Howe has a lot of hate that is expressed in this small book, on almost every page. There a
Apr 08, 2019 rated it really liked it
This is why I read books by Coffee House Press. They are constantly bringing attention to authors who are willing to explore form, language, and break the rules of what a book is supposed to be and do. LeAnne Howe relies on the playwriting format to tell us about Mary Todd Lincoln who was committed in a psychiatric hospital a few years after her husband's assassination. Mary claimed to see and talk and be hurt by a "savage Dakota man" so, Howe offers us a glimpse into these conversations with th ...more
Carol Tilley
Sep 16, 2018 rated it really liked it
A difficult, beautiful work of dramatic poetry. Howe's words have given me much food for thought.
Jan 29, 2019 rated it it was amazing
A short, difficult poetic work of fiction presented as a play, Leanne Howe's Savage Conversations is a haunting exploration of American histories of exceptionalism. Minimal in its actors but full in its implications, this book has the weight of American history behind it. The conversations between Mary Todd Lincoln and the "Savage Indian," an executed Dakota man, are heavy with reference to the First Lady's personal life, the life of the nation, and the recurring presence of a violent past. I ...more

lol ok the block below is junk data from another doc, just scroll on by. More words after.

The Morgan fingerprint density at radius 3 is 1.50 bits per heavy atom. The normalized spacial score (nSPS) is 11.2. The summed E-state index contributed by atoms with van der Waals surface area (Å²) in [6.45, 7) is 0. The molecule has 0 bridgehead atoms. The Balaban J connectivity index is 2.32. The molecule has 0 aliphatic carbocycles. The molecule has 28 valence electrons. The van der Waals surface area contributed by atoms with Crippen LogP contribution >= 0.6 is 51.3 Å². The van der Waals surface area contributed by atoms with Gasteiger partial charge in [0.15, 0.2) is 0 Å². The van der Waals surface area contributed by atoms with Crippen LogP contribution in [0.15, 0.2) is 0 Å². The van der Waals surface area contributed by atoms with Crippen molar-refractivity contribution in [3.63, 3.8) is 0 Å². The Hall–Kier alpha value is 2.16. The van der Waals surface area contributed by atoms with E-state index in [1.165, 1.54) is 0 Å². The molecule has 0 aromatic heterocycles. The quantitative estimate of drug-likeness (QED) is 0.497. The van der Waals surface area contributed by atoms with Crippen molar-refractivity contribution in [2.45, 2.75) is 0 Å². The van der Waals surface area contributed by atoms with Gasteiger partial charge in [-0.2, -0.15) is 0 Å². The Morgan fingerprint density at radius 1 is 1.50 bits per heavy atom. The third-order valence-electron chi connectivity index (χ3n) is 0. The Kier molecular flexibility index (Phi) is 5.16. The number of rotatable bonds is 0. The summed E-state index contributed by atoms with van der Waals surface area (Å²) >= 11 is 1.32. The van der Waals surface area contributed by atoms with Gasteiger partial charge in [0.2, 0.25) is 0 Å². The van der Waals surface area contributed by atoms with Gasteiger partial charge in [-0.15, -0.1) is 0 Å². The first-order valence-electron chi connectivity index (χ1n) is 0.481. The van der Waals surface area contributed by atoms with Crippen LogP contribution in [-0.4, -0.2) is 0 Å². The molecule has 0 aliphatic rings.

Mar 30, 2019 rated it it was amazing
Savage Conversations is structured as a dialogue between Mary Todd Lincoln, the ghost of a Dakota Indian (identified as "Savage Indian"), and the rope with which that Indian was hanged. The Indian is one of the 38 Dakota men ordered hanged in Mankato, MN for their part in a raid against white settlers during the Dakota Wars of 1862. This mass execution, the largest in American history, was ordered by President Abraham Lincoln. While researching Lincoln, LeAnne Howe learned that in the 1870s, as ...more
Stevo Brock
Feb 02, 2019 rated it it was amazing
This book was a Best of the Best for the month of February, 2019, as selected by Stevo's Book Reviews on the Internet. Search for me on Google for many more reviews and recommendations
E. Adeline
[4.5 stars]

I really, REALLY want to see this performed.
Mar 31, 2019 rated it it was ok
I liked the idea, but I did not like the execution of the idea. I don't feel like it treated the subject with enough gravity.
Apr 17, 2019 rated it really liked it
Extremely powerful & evocative.
I’d love to see a live performance of this someday.
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LeAnne Howe is the author of three books, including Miko Kings: An Indian Baseball Story (Aunt Lute Books, 2007), and is a citizen of the Choctaw Nation. In 2006-2007 she was the John and Renee Grisham Writer-in-Residence at the University of Mississippi at Oxford. She was the screenwriter for Indian Country Diaries: Spiral of Fire, a 90-minute PBS documentary released in November 2006. Howe's fir ...more